Latest update: February 23rd, 2012
In the wake of yesterday’s landmark decision by Israel’s High Court of Justice to declare the Tal Law unconstitutional, the Knesset was left to deal with the fallout – and proceeded to reject two Kadima-sponsored bills that sought to legislate mandatory military or national service for all Israeli citizens.
The Tal Law, enacted in 2002, was intended to promote enlistment of Haredi men in the IDF by exempting draft-age yeshiva students from military service for a prescribed period of time. In a 6-3 ruling, the High Court determined that the law is unconstitutional and cannot be extended by the Knesset in its present form when it expires on August 1. The Tal law is a temporary law that must be renewed every five years.
And so the Knesset convened Wednesday to deliberate on one of the most controversial and polarizing issues in Israel today. Kadima was the first party to offer its vision for an alternative to the Tal Law, saying that it proposed both bills “to promote equality between all sectors in shouldering the national effort.” The National Service bill, which was proposed by MK Yoel Hasson and would have required ultra-Orthodox Jews and Arabs to perform national or military service, was rejected by a vote of 55 – 27. MK Nachman Shai proposed the other bill – the Defense Service bill, which was rejected by a vote of 40 – 23.
Kadima has increasingly cast itself as the leader in the crusade to end what it describes as preferential treatment for the Haredi demographic. Chairwoman Tzipi Livni continued to bemoan the status quo in the aftermath of the High Court decision: “This injustice has been perpetuated for far too long. No one has a monopoly on prayer.”
“It’s time we stopped lying to ourselves,” she lamented, “the IDF is no longer the ‘people’s army’ and we didn’t need the High Court of Justice to tell us that the burden isn’t distributed equally.
“For years we have been trying to reach an agreement and for years, Haredi politicians have been abusing the weaknesses shown by the other politicians here,” she continued. “It is time to say – enough is enough. It is time we changed the rules of the game once and for all.”
Livni, seeking to head off charges that she is promoting divisiveness and an anti-religious platform, insisted that the bills were proposed “for the unity of Israel. We don’t want an internal strife but we won’t relent – we will meet you with love but we will also meet you with draft orders, either for the IDF or for civic and national service. There is no choice. You must serve beside us…You will still pray – in the IDF, in the police, in the Fire Department and in hospitals…This miscarriage of justice – draft dodging – has been going on for too long.”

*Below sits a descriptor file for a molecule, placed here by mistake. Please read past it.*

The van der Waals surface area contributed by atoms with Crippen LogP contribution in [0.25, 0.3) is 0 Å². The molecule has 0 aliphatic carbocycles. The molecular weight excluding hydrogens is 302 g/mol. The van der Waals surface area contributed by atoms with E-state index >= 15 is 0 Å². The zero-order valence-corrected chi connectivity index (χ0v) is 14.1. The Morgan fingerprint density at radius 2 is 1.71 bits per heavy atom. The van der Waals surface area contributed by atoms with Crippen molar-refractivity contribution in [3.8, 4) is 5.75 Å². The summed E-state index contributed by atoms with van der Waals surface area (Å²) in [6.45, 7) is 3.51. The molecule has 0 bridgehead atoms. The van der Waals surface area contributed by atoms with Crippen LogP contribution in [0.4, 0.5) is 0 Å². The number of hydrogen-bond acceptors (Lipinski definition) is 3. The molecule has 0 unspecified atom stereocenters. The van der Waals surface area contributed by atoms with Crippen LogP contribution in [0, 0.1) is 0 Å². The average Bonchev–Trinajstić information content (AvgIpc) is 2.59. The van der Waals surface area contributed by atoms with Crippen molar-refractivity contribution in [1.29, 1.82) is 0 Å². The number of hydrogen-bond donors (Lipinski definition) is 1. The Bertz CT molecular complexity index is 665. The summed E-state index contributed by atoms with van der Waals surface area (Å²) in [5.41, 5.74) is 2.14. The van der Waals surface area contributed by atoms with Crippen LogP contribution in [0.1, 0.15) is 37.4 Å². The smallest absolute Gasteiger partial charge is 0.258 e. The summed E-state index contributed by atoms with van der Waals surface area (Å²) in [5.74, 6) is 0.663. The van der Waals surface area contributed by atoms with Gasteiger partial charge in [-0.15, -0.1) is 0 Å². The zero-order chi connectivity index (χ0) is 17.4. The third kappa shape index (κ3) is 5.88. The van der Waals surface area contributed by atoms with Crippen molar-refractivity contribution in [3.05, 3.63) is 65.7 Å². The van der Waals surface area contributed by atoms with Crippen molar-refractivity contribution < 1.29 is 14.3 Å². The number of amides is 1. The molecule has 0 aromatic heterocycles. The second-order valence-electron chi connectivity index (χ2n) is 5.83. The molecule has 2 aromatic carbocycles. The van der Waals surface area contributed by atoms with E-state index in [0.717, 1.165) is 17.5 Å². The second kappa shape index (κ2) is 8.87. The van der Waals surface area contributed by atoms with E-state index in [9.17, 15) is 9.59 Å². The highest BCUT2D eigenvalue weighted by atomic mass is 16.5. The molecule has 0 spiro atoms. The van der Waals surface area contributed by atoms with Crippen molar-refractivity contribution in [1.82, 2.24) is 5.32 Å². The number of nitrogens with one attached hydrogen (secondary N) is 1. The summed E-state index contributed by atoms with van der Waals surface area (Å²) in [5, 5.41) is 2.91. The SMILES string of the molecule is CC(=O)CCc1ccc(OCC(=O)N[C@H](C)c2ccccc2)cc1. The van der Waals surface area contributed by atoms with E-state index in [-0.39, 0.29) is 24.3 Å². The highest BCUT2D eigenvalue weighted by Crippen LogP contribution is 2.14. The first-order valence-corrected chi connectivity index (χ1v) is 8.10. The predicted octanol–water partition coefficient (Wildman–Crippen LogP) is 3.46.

The decision to revoke the Tal law has been widely and predictably denounced by religious parties, while Prime Minister Netanyahu released a statement Tuesday, saying: “As I stated even before the High Court of Justice decision, the Tal Law in its current format will not be continued, and in the coming months we will formulate a new law that will lead to a more just change in the burden of all sectors of Israeli society.”
Foreign Minister and Yisrael Beteinu head Avigdor Lieberman pledged that his party will also propose an alternative to the Tal Law whereby “everyone will serve the state.”
“I have no expectation of seeing masses of Haredim and minorities suddenly flooding the air force cadets’ course or being placed in the elite units, but they can certainly join the national effort. I see no reason why a Haredi man can’t sit in front of a computer in the army and make his contribution or be part of the national service.”
In a possible veiled threat to the Prime Minister, Lieberman said that the High Court decision “helps the coalition understand it finally has to take decisions rather than waffle.”
Analysts and politicians alike have speculated that the matter of Haredi deferment and exemption from military/national service is the one issue that could cause Netanyahu’s heretofore stable coalition to fall apart. Shas, the largest ultra-Orthodox party in the coalition, appeared to be seeking to allay such concerns. When asked if the coalition will be threatened by the ruling, Shas Party spokesman Yakov Betzalel responded: “No, no, no. I don’t see it in the offing.” Still, the coalition seems headed for difficult days ahead, as Betzalel expressed confidence that Haredi males would be able to continue their Yeshiva study, and predicted that a new law would be passed that would reflect “minor changes” to the current law. “From my experience, the ultra-Orthodox community will not accept even short-term enlistment…but let’s see what will happen.”
About the Author: Rafi Harkham is an Editor and Senior Analyst at The Jewish Press.
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